BURLINGTON – A parallel national Anglican Church was launched yesterday amid charges by a leading theologian that the Anglican Church of Canada has been poisoned by liberalism and that is the real cause of the schism now underway.
“Schism means unwarranted and unjustified separation from the rest of the Church [structure], causing an indefensible breach of unity,” said J.I. Packer, a Canadian who Time magazine called one of the 25 most influential evangelicals in America. “Those who are unfaithful to the heritage are the schismatics. It is not we who are the schismatics.”
Prof. Packer said the Anglican Church of Canada has been “poisoned” by a liberal theology that “knows nothing of a God who uses [the Bible] to tell us things and knows nothing of sin in the heart and in the head.” He said the Church is being ruined by its attempts to “play catch-up with the culture” by adopting whatever “is the in-thing.”
The Anglican Network of Canada, a small conservative group that has been opposed to same-sex blessings, said at a meeting in Burlington yesterday that it can now provide a church structure for conservatives who want to leave the Anglican Church of Canada but remain Anglicans.
At the meeting, attended by 260 clergy and lay people, Malcolm Harding, retired Bishop of Brandon, Man., became the second bishop in a week to align himself with the Anglican Province of the Southern Cone, which takes in most of South America.
Donald Harvey, retired Bishop of Eastern Newfoundland and Labrador, was the first to defect. Similar moves have occurred in the United States, where some parishes have put themselves under the authority of conservative African provinces.
The Anglican Network will open an office in a Toronto suburb and act as the parallel Church for the time being.
Officials said yesterday a new North American Anglican province, which would include Canadian and U.S. parishes, is being discussed.
The Anglican Network has 16 parishes that have been aligned with the group. But the parishes will now have to formally decide whether to separate from the Canadian Church and put themselves under the new authority of the Southern Cone.
There are 600,000 Anglicans in Canada in almost 2,000 parishes.
The schism has accelerated since June, when the general synod Anglican Church of Canada said performing same-sex blessings does not violate core doctrine. Since then, the dioceses of Ottawa, Montreal and Niagara have all voted in favour of the rite, but have yet to start performing any.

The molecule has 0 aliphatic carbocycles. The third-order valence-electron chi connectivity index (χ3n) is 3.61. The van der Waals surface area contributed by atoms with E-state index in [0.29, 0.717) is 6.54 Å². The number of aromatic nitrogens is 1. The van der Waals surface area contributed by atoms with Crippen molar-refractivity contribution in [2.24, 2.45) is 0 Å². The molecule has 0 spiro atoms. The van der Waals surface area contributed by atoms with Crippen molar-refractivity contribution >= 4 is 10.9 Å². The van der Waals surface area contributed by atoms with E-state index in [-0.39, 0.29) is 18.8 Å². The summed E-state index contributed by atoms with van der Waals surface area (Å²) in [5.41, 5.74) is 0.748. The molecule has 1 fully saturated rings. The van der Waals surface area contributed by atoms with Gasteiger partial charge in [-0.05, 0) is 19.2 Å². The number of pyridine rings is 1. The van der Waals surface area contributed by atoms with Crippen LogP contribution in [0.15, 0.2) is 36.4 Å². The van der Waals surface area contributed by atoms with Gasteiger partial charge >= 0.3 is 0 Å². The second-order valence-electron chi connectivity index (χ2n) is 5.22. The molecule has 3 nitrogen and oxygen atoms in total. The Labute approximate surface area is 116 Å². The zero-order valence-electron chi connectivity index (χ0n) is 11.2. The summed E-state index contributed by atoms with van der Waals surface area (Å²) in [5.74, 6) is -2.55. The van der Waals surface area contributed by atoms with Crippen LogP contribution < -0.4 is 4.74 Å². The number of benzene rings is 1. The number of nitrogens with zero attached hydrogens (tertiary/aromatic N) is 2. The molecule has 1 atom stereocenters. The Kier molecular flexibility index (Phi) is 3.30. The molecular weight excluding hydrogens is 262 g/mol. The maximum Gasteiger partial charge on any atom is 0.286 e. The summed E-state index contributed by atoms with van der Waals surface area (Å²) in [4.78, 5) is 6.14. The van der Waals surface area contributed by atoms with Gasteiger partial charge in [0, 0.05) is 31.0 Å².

But the Anglican Network said yesterday that even if same-sex blessings were not on the table, there would still be a basis for a split.
“The homosexual issue is just the tip of the iceberg,” said Cheryl Chang, a board member of the Anglican Network.
“It is what’s under the water that is more critical to us. The liberals see the Bible as a book that can be changed and interpreted, and conservatives see it as unchangeable through generations. And those are simply irreconcilable views.”
When asked whether there will be legal ramifications for those parishes that choose to leave the Anglican Church of Canada, she said: “We are not leaving anything. It’s actually the Anglican Church of Canada that is leaving Anglicanism. On that basis, should parishes choose to join new structure under the Southern Cone, we will not see that as a leaving, but as a staying, and we intend to defend that position.”
Bishop Harvey said he has asked to meet with Archbishop Fred Hiltz, primate of the Anglican Church of Canada, to find an amicable way for a separation to occur so as to avoid court battles.
Michael Ingham, the bishop of the diocese of New Westminster, B.C., which started performing same-sex blessings in 2003, said the network is using “Orwellian double-speak” to get out from under the word schism.
But he agreed the issues go beyond sexuality. “They are deeply discontented with a Church that accommodates diversity. They want to draw boundaries more tightly around themselves.”
He said that since 2003, eight parishes in his diocese — out of a total of 79 parishes — have performed 20 same-sex blessings “and the sky is not falling.”
Bishop Ingham believes the network is just another splinter group among many that have popped up through the history of the Church.
“It’s the latest instance of an occasional trend. The vast majority of Anglicans, including conservatives and traditionalists, will stay with the Church.”